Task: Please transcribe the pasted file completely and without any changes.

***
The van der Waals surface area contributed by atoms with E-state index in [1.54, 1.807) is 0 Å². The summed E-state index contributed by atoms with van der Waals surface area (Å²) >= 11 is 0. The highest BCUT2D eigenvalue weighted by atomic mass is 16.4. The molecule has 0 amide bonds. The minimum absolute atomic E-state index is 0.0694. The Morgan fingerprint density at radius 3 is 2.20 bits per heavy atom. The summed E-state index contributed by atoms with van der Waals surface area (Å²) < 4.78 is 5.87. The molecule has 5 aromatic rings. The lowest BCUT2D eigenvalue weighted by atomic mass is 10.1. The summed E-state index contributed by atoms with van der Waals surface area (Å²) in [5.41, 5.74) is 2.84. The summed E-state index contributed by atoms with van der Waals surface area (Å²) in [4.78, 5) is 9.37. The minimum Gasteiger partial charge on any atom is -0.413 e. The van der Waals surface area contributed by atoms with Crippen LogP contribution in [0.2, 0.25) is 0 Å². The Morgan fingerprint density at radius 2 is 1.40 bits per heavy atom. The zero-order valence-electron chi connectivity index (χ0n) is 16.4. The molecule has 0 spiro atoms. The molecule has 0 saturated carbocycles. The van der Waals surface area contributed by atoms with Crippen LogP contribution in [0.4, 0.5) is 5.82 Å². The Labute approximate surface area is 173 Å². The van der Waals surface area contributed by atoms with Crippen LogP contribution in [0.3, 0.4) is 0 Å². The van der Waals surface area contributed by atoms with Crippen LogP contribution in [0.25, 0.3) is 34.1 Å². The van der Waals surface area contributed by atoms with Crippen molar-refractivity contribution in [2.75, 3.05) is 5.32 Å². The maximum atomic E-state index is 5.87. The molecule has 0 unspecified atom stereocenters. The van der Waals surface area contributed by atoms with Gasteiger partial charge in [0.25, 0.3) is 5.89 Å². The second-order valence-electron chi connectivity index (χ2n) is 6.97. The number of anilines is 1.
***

The van der Waals surface area contributed by atoms with E-state index in [1.54, 1.807) is 0 Å². The summed E-state index contributed by atoms with van der Waals surface area (Å²) >= 11 is 0. The highest BCUT2D eigenvalue weighted by atomic mass is 16.4. The molecule has 0 amide bonds. The minimum absolute atomic E-state index is 0.0694. The Morgan fingerprint density at radius 3 is 2.20 bits per heavy atom. The summed E-state index contributed by atoms with van der Waals surface area (Å²) < 4.78 is 5.87. The molecule has 5 aromatic rings. The lowest BCUT2D eigenvalue weighted by atomic mass is 10.1. The summed E-state index contributed by atoms with van der Waals surface area (Å²) in [5.41, 5.74) is 2.84. The summed E-state index contributed by atoms with van der Waals surface area (Å²) in [4.78, 5) is 9.37. The minimum Gasteiger partial charge on any atom is -0.413 e. The van der Waals surface area contributed by atoms with Crippen LogP contribution in [0.2, 0.25) is 0 Å². The Morgan fingerprint density at radius 2 is 1.40 bits per heavy atom. The zero-order valence-electron chi connectivity index (χ0n) is 16.4. The molecule has 0 spiro atoms. The molecule has 0 saturated carbocycles. The van der Waals surface area contributed by atoms with Crippen LogP contribution in [0.4, 0.5) is 5.82 Å². The Labute approximate surface area is 173 Å². The van der Waals surface area contributed by atoms with Crippen LogP contribution in [0.3, 0.4) is 0 Å². The van der Waals surface area contributed by atoms with Crippen LogP contribution in [0.25, 0.3) is 34.1 Å². The van der Waals surface area contributed by atoms with Crippen molar-refractivity contribution in [2.75, 3.05) is 5.32 Å². The maximum atomic E-state index is 5.87. The molecule has 0 unspecified atom stereocenters. The van der Waals surface area contributed by atoms with Gasteiger partial charge in [0.25, 0.3) is 5.89 Å². The second-order valence-electron chi connectivity index (χ2n) is 6.97. The number of anilines is 1.